[[caption-width-right:247:Excuse, please... When death enters window, no time for life to go by door.]]

Charlie Chan is a fictional Chinese-American detective created by Earl Derr Biggers. Biggers had been vacationing in UsefulNotes/{{Hawaii}} in 1919, when he read a newspaper account of a Chinese-American detective, Chang Apana, connected with the Honolulu Police Department. Fascinated by the idea of an Oriental hero as a contrast to the ubiquitous YellowPeril villains of the period, Biggers included an Oriental detective named Chan as a peripheral character in his novel ''House Without a Key'' (1925). In the 1926 novel ''The Chinese Parrot'', Chan took center stage, and his successful adventures spanned four more Biggers novels: ''Behind the Curtain'' (1928), ''The Black Camel'' (1929), ''Charlie Chan Carries On'' (1930) and ''Keeper of the Keys'' (1932).

The character's most familiar portrayals, however, were in a series of nearly 50 films. By the time of Biggers' death in 1933, all but the last of the novels had been adapted for film (the last was adapted for the New York stage). Contrary to popular belief, Chan ''was'' portrayed by Asian actors in his earliest appearances -- but not Chinese: The Japanese actors George Kuwa and Sôjin played the detective in his first two films, and E.L. Park, probably a Korean, in his third. None of these portrayals was deemed particularly successful, either by Biggers or by the public.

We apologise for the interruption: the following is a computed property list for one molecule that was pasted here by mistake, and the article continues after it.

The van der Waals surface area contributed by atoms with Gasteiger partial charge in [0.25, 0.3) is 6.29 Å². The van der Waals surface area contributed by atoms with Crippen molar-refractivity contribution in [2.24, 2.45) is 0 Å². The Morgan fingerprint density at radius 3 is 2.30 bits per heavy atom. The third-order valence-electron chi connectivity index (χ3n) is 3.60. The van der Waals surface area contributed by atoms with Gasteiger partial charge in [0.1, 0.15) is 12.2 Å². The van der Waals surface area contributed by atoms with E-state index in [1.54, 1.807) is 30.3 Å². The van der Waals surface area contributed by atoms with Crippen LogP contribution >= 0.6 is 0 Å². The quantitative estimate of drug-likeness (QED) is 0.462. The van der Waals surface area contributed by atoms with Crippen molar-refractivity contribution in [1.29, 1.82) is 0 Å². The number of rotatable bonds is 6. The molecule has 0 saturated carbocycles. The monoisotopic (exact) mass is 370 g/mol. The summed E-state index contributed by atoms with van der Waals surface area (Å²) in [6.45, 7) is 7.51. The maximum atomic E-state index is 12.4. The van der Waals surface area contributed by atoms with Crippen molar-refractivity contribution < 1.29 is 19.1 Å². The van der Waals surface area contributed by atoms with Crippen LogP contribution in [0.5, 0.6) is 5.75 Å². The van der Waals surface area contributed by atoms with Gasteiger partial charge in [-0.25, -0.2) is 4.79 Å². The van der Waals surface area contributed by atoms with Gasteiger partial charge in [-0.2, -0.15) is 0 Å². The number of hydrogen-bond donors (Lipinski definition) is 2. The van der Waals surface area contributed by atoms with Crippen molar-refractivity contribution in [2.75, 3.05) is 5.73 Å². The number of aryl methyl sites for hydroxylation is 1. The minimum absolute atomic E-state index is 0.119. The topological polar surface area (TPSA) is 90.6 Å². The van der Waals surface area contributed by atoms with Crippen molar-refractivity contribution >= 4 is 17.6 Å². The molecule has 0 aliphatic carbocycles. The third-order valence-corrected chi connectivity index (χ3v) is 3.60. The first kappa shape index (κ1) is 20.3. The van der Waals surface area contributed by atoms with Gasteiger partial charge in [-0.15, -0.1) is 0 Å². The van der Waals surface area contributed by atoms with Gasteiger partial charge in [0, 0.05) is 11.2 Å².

It was, oddly, a Swede, Warner Oland, who became in the opinion of Biggers and of most fans the ideal embodiment of the character. (Oland had already played FuManchu in the movies, and always claimed to be of Mongolian descent himself; he would continue to be in demand throughout the Thirties to play various Asian characters, such as Dr. Yogami in 1935's ''Film/WerewolfOfLondon''.) Oland played the detective in a series of 15 films for TwentiethCenturyFox, starting with ''Charlie Chan Carries On'' (1931), though many fans believe that his characterization really hit its stride in ''Charlie Chan in London'' (1934). Here Charlie assumed his archetypical form: the unassuming, heavily accented but brilliant detective, spouting pseudo-Oriental aphorisms (a {{Flanderization}} which Biggers himself cordially disliked), kindly and devoted to his fractious and multifarious family, and often having to endure the feckless co-detecting effort of his thoroughly Americanized Number One Son, Lee, or others of the clan. Chan became a globe-trotter: He rarely remained home in Honolulu, but appeared against a number of glamorous and exotic backgrounds: at the racetrack, at the opera, on Broadway, in London, in Paris, in the Pyramids of Egypt, at the 1936 Berlin UsefulNotes/OlympicGames. By the time of Oland's death in 1938, Charlie Chan was one of Fox's most popular and successful film series.

So popular was he, in fact, that the studio refused to let the character die with the actor, and so the Missouri-born Sidney Toler took up the role in 1938's ''Charlie Chan in Honolulu''. His Chan was slightly more acerbic than Oland's, and he was much given to ridiculing the efforts of his Number Two Son, Jimmy (or sometimes Tommy) Chan (Victor Sen Yung). After 11 films, [[TwentiethCenturyFox Fox]] decided to end production of the Chan series, whereupon Toler bought the rights to the character, and proceeded to make another 11 films, with [[Creator/AlliedArtists Monogram Pictures]], until his death in 1947.

Bostonian Roland Winters (born Winternitz) took up the part in 1947's ''The Chinese Ring''. By now it was apparent that Monogram was determined to [[CashCowFranchise milk the franchise]] [[FranchiseZombie for all it was worth]], with little regard to quality.